OSHA comments from the January 19, 1989 Final Rule on Air Contaminants Project extracted from 54FR2332 et. seq. This rule was remanded by the U.S. Circuit Court of Appeals and the limits are not currently in force.
CAS: 108-57-6; Chemical Formula: C6H4(HC=CH2)2
Previously, OSHA had no limit for divinyl benzene. The ACGIH has a TLV-TWA of 10 ppm, based on this substance’s similarity to styrene. The proposed PEL was 10 ppm as an 8-hour TWA, and NIOSH (Ex. 8-47, Table N1) concurs with this limit. In the final rule, an 8-hour TWA of 10 ppm is promulgated for divinyl benzene. The commercial grade of divinyl benzene is a pale-straw-colored liquid; it contains all three isomers, but the meta isomer predominates.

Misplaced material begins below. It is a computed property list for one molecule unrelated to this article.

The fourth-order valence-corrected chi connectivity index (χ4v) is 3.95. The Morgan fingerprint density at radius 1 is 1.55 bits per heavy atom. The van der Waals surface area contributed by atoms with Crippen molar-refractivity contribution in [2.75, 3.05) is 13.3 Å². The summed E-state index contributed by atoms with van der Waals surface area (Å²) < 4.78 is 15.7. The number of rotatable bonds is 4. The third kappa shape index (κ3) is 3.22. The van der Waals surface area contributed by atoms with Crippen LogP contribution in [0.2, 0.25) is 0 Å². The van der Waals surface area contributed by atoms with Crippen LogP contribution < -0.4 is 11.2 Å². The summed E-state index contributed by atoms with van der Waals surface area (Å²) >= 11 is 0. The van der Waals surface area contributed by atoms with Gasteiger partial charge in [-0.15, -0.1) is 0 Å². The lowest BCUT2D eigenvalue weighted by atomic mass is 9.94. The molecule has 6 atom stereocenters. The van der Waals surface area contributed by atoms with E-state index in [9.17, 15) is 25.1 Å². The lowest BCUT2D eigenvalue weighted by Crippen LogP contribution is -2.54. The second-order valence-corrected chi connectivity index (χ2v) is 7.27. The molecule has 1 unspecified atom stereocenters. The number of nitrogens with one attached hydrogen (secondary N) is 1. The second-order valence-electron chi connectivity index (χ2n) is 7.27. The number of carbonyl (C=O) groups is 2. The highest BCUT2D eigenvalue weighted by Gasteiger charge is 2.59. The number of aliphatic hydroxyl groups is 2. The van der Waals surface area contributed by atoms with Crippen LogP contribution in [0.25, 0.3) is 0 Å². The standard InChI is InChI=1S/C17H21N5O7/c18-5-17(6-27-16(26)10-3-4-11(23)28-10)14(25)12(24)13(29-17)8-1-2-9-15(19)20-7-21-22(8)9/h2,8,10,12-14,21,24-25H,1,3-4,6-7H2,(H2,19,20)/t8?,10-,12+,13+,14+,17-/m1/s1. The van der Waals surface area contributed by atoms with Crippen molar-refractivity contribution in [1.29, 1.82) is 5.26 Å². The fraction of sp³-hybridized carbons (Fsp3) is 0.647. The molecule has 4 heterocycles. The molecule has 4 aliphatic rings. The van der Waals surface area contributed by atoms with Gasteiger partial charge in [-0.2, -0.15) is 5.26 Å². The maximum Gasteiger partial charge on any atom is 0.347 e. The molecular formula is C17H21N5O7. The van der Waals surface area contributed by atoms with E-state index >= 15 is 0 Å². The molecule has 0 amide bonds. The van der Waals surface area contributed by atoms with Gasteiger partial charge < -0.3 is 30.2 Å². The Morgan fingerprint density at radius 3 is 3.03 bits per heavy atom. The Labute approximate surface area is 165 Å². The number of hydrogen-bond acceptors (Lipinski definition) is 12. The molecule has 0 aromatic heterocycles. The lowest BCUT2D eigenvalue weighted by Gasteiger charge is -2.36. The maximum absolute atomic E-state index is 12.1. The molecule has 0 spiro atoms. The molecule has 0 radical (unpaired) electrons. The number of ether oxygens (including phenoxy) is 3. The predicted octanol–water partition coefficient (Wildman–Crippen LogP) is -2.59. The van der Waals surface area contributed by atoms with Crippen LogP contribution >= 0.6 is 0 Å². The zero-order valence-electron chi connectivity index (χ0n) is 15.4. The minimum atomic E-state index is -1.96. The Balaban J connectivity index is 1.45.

The oral LD(50) for rats is reported to be 4.1 g/kg, and an acute inhalation study showed no ill effects from a single seven-hour exposure at 351 ppm. However, repeated or prolonged contact with the liquid may cause skin burns (Dow Chemical Company 1977j, as cited in ACGIH 1986/Ex. 1-3, p. 228).
Industrial experience indicates that irritation of the respiratory system, skin, and eyes can result from inhalation exposures to divinyl benzene, but there are no data concerning chronic exposures in humans. No comments, other than those of NIOSH, were received on divinyl benzene.
The final rule establishes a PEL of 10 ppm (8-hour TWA) for divinyl benzene. The Agency concludes that this limit will protect against the significant risk of irritation to the respiratory tract, eyes, and skin; such irritation constitutes a material impairment of health within the meaning of the Act.